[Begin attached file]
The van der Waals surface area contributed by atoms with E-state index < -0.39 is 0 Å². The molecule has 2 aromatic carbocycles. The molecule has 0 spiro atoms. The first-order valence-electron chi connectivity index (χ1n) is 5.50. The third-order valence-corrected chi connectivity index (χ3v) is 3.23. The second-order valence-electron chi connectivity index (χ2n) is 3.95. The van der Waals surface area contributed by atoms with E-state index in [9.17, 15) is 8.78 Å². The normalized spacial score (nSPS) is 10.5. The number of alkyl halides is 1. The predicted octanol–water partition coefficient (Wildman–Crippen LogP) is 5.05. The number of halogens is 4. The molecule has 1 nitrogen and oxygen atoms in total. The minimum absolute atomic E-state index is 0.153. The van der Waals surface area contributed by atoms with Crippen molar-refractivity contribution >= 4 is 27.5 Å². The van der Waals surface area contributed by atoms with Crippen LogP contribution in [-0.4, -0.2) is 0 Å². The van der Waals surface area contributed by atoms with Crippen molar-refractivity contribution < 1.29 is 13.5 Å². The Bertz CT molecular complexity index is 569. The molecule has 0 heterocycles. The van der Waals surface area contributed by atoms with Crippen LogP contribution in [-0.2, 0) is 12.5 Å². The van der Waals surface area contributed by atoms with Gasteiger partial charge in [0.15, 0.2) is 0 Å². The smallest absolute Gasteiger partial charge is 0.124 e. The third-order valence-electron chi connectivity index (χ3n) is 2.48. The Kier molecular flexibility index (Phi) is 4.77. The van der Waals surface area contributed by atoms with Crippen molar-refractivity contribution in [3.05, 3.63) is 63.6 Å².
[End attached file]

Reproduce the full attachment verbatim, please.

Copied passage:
The van der Waals surface area contributed by atoms with E-state index < -0.39 is 0 Å². The molecule has 2 aromatic carbocycles. The molecule has 0 spiro atoms. The first-order valence-electron chi connectivity index (χ1n) is 5.50. The third-order valence-corrected chi connectivity index (χ3v) is 3.23. The second-order valence-electron chi connectivity index (χ2n) is 3.95. The van der Waals surface area contributed by atoms with E-state index in [9.17, 15) is 8.78 Å². The normalized spacial score (nSPS) is 10.5. The number of alkyl halides is 1. The predicted octanol–water partition coefficient (Wildman–Crippen LogP) is 5.05. The number of halogens is 4. The molecule has 1 nitrogen and oxygen atoms in total. The minimum absolute atomic E-state index is 0.153. The van der Waals surface area contributed by atoms with Crippen molar-refractivity contribution >= 4 is 27.5 Å². The van der Waals surface area contributed by atoms with Crippen LogP contribution in [-0.4, -0.2) is 0 Å². The van der Waals surface area contributed by atoms with Crippen molar-refractivity contribution < 1.29 is 13.5 Å². The Bertz CT molecular complexity index is 569. The molecule has 0 heterocycles. The van der Waals surface area contributed by atoms with Crippen LogP contribution in [-0.2, 0) is 12.5 Å². The van der Waals surface area contributed by atoms with Gasteiger partial charge in [0.15, 0.2) is 0 Å². The smallest absolute Gasteiger partial charge is 0.124 e. The third-order valence-electron chi connectivity index (χ3n) is 2.48. The Kier molecular flexibility index (Phi) is 4.77. The van der Waals surface area contributed by atoms with Crippen molar-refractivity contribution in [3.05, 3.63) is 63.6 Å².